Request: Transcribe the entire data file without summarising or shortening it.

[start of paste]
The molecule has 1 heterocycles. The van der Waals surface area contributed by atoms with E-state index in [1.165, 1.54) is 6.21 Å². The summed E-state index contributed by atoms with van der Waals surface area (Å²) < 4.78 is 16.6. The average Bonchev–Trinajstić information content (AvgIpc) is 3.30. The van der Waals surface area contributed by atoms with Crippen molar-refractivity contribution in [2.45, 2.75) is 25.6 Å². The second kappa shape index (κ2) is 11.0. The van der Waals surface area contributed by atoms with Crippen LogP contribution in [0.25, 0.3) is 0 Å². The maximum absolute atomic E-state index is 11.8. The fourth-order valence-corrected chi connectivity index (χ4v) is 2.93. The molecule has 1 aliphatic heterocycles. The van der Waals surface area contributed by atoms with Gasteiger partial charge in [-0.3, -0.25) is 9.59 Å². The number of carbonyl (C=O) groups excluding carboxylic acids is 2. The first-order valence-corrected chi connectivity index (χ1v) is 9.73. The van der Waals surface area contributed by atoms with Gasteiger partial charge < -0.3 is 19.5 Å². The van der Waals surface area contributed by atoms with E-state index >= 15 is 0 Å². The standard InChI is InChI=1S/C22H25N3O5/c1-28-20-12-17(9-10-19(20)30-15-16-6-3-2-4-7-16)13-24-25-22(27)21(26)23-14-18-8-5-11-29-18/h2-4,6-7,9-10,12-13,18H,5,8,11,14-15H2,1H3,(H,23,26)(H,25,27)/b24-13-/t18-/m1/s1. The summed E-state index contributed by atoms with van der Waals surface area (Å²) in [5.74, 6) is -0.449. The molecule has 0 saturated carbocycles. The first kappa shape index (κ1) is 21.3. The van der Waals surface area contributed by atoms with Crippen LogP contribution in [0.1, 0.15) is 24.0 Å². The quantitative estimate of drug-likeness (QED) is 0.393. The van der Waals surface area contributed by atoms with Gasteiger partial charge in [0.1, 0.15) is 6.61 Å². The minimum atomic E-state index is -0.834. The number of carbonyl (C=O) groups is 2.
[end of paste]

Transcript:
The molecule has 1 heterocycles. The van der Waals surface area contributed by atoms with E-state index in [1.165, 1.54) is 6.21 Å². The summed E-state index contributed by atoms with van der Waals surface area (Å²) < 4.78 is 16.6. The average Bonchev–Trinajstić information content (AvgIpc) is 3.30. The van der Waals surface area contributed by atoms with Crippen molar-refractivity contribution in [2.45, 2.75) is 25.6 Å². The second kappa shape index (κ2) is 11.0. The van der Waals surface area contributed by atoms with Crippen LogP contribution in [0.25, 0.3) is 0 Å². The maximum absolute atomic E-state index is 11.8. The fourth-order valence-corrected chi connectivity index (χ4v) is 2.93. The molecule has 1 aliphatic heterocycles. The van der Waals surface area contributed by atoms with Gasteiger partial charge in [-0.3, -0.25) is 9.59 Å². The number of carbonyl (C=O) groups excluding carboxylic acids is 2. The first-order valence-corrected chi connectivity index (χ1v) is 9.73. The van der Waals surface area contributed by atoms with Gasteiger partial charge < -0.3 is 19.5 Å². The van der Waals surface area contributed by atoms with E-state index >= 15 is 0 Å². The standard InChI is InChI=1S/C22H25N3O5/c1-28-20-12-17(9-10-19(20)30-15-16-6-3-2-4-7-16)13-24-25-22(27)21(26)23-14-18-8-5-11-29-18/h2-4,6-7,9-10,12-13,18H,5,8,11,14-15H2,1H3,(H,23,26)(H,25,27)/b24-13-/t18-/m1/s1. The summed E-state index contributed by atoms with van der Waals surface area (Å²) in [5.74, 6) is -0.449. The molecule has 0 saturated carbocycles. The first kappa shape index (κ1) is 21.3. The van der Waals surface area contributed by atoms with Crippen LogP contribution in [0.1, 0.15) is 24.0 Å². The quantitative estimate of drug-likeness (QED) is 0.393. The van der Waals surface area contributed by atoms with Gasteiger partial charge in [0.1, 0.15) is 6.61 Å². The minimum atomic E-state index is -0.834. The number of carbonyl (C=O) groups is 2.